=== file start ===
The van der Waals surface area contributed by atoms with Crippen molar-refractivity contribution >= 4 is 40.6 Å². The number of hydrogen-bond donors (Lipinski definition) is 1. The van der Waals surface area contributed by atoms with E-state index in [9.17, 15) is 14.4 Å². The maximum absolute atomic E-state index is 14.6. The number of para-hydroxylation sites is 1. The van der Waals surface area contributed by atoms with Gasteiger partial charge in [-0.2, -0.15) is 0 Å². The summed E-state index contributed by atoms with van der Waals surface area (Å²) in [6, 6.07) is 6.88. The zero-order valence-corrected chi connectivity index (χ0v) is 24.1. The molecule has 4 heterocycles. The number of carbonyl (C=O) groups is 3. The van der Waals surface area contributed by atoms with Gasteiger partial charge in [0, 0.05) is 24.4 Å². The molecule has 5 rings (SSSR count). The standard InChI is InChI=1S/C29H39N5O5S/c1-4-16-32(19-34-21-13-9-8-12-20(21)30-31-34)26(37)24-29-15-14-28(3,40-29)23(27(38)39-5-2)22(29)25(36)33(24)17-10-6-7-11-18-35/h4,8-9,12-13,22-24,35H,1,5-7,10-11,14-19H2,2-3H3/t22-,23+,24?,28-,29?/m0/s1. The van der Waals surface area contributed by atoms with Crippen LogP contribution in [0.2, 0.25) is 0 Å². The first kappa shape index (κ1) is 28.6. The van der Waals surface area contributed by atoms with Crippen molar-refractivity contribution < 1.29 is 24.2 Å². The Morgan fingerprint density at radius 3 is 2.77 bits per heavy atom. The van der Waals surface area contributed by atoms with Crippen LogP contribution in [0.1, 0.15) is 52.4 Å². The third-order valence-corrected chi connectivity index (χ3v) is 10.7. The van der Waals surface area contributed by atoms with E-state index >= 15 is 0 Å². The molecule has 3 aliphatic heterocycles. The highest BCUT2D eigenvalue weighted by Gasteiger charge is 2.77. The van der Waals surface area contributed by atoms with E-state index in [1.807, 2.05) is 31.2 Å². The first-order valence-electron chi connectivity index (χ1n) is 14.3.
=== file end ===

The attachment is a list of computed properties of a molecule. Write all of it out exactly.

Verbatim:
The van der Waals surface area contributed by atoms with Crippen molar-refractivity contribution >= 4 is 40.6 Å². The number of hydrogen-bond donors (Lipinski definition) is 1. The van der Waals surface area contributed by atoms with E-state index in [9.17, 15) is 14.4 Å². The maximum absolute atomic E-state index is 14.6. The number of para-hydroxylation sites is 1. The van der Waals surface area contributed by atoms with Gasteiger partial charge in [-0.2, -0.15) is 0 Å². The summed E-state index contributed by atoms with van der Waals surface area (Å²) in [6, 6.07) is 6.88. The zero-order valence-corrected chi connectivity index (χ0v) is 24.1. The molecule has 4 heterocycles. The number of carbonyl (C=O) groups is 3. The van der Waals surface area contributed by atoms with Gasteiger partial charge in [0, 0.05) is 24.4 Å². The molecule has 5 rings (SSSR count). The standard InChI is InChI=1S/C29H39N5O5S/c1-4-16-32(19-34-21-13-9-8-12-20(21)30-31-34)26(37)24-29-15-14-28(3,40-29)23(27(38)39-5-2)22(29)25(36)33(24)17-10-6-7-11-18-35/h4,8-9,12-13,22-24,35H,1,5-7,10-11,14-19H2,2-3H3/t22-,23+,24?,28-,29?/m0/s1. The van der Waals surface area contributed by atoms with Crippen LogP contribution in [0.2, 0.25) is 0 Å². The first kappa shape index (κ1) is 28.6. The van der Waals surface area contributed by atoms with Crippen molar-refractivity contribution < 1.29 is 24.2 Å². The Morgan fingerprint density at radius 3 is 2.77 bits per heavy atom. The van der Waals surface area contributed by atoms with Crippen LogP contribution in [0.1, 0.15) is 52.4 Å². The third-order valence-corrected chi connectivity index (χ3v) is 10.7. The van der Waals surface area contributed by atoms with E-state index >= 15 is 0 Å². The molecule has 3 aliphatic heterocycles. The highest BCUT2D eigenvalue weighted by Gasteiger charge is 2.77. The van der Waals surface area contributed by atoms with E-state index in [1.807, 2.05) is 31.2 Å². The first-order valence-electron chi connectivity index (χ1n) is 14.3.